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Can big data be the secret sauce for the food industry?

Big data can help identify customer preferences, but big data cannot resolve age-old factors like rent, inventory and customer interaction for restaurant operations

Merely 1 year since its opening, Seafood Room, 10,000 square metre restaurant & bar in Causeway Bay, closed down in mid-July[i]. HK is home to food delivery apps, grocery delivery to dining experience providers. Can their big data change the food industry, for instance, rescue Seafood room? Our correspondent attended the event A DATA DIET on 11th July: The Future of Cooking and Eating in a Connected World” to find out more.

Big data is the centre of Deliveroo’s business decisions — from selecting restaurants to predicting customer’s preference. Their data showed which dishes are most browsed, which ones offer the most potential, and actions the platform can take to capture this business. Josh Nedeljkovic, Head of Strategic Projects, Deliveroo Hong Kong cited the example of Deliveroo Edition launched in the UK, which selects restaurants from downtown, provide a temporary kitchen for them in new locations to help them deliver to under-penetrated areas within the 30-minute delivery window.

Big data may also satisfy the needs of millennials for food, from sustainable sourcing to better servicing their orders. For example, HarvestMark, adopts a traceable solution that links the first and last mile of the supply chain, allowing customers to check the origins of foods from field to their plates. KFC in China has also adopted facial recognition technology to offer meals suggestions to customers based on their age group and gender etc. Whilst experts welcomed food companies’ willingness to experiment with technology, Karthik Chandrasekar, Strategic Advisor from BiteUnite reminded that “customer feedback needs to be considered in any part of a business decision.”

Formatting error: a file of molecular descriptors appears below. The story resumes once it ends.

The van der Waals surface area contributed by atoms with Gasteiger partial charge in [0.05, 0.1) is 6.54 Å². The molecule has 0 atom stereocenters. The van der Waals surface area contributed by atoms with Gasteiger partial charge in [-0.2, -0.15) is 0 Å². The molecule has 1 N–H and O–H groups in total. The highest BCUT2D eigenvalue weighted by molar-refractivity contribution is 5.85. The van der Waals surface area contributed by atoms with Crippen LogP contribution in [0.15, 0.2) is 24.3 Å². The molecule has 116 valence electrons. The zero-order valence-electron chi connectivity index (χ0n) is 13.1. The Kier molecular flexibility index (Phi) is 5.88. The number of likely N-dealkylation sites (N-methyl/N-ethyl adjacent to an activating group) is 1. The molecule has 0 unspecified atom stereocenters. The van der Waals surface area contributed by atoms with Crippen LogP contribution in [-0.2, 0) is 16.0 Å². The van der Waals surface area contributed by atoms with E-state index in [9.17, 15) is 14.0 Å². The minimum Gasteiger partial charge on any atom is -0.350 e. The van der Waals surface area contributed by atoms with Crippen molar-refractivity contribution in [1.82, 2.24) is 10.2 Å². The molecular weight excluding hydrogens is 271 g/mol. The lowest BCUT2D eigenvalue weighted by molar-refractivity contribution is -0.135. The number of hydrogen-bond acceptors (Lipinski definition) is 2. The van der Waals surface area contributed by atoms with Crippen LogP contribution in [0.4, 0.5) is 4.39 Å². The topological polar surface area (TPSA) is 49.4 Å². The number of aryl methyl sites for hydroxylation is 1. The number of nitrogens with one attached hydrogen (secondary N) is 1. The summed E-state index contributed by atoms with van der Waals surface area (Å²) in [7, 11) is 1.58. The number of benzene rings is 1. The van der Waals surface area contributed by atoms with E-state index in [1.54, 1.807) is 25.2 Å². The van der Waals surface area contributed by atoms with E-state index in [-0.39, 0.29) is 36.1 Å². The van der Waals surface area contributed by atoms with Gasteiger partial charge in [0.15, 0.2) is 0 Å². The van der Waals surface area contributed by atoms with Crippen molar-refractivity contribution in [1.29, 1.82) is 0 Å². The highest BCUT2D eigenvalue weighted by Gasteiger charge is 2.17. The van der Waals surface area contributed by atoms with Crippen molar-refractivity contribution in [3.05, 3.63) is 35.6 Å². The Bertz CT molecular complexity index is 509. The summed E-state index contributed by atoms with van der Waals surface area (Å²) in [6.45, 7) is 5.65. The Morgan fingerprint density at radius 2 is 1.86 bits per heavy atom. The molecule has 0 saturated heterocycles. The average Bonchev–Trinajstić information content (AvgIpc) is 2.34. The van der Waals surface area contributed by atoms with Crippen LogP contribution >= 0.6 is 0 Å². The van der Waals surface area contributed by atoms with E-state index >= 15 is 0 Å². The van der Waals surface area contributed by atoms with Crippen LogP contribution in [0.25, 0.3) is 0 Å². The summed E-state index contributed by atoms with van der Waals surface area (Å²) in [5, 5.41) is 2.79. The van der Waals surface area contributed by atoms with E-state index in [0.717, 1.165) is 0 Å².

If big data is so helpful, why are restaurants still closing down all the time? Bastien Douglas from Open Data Hong Kong argued that this is because big data does not always translate into information or actions. Conversion of data to insights is a 3-step process, from an accurate collection of data (e.g. number of burgers sold per month), followed by information (comparison against number sold last year, and against other food items) to inspire actions (e.g. decide to keep burger on the recipe or not). For this reason, data alone only indicates market interest, but requires actions and industry experience from restaurants to build the next food trend.

Besides, big data still does not address the age-old challenges of food industry — rent, inventory management and customer interaction. “7–11 keeps its stock very low to save rent, however, not many restaurants can do that,” said Bastien. To cover for rent, their largest cost item, most restaurants enter into real estate industry, like selling off their shops to large chains. Another reason for Amazon’s USD 14 billion[ii] acquisition of Whole Foods in June 2017 is to manage customer impressions, “Customers visit Whole Foods up to 5 visits per month, allowing a lot of opportunities for Amazon to create impression on them,” observed Bastien.

Big Data helps to improve visibility on customer preferences and purchase habits, but converting data to action is not always straightforward. Besides, big data cannot address operational pressure. In short, Big data is an enabler but not a substitute. So.. could Seafood Room be saved by Big Data? Hm…probably not.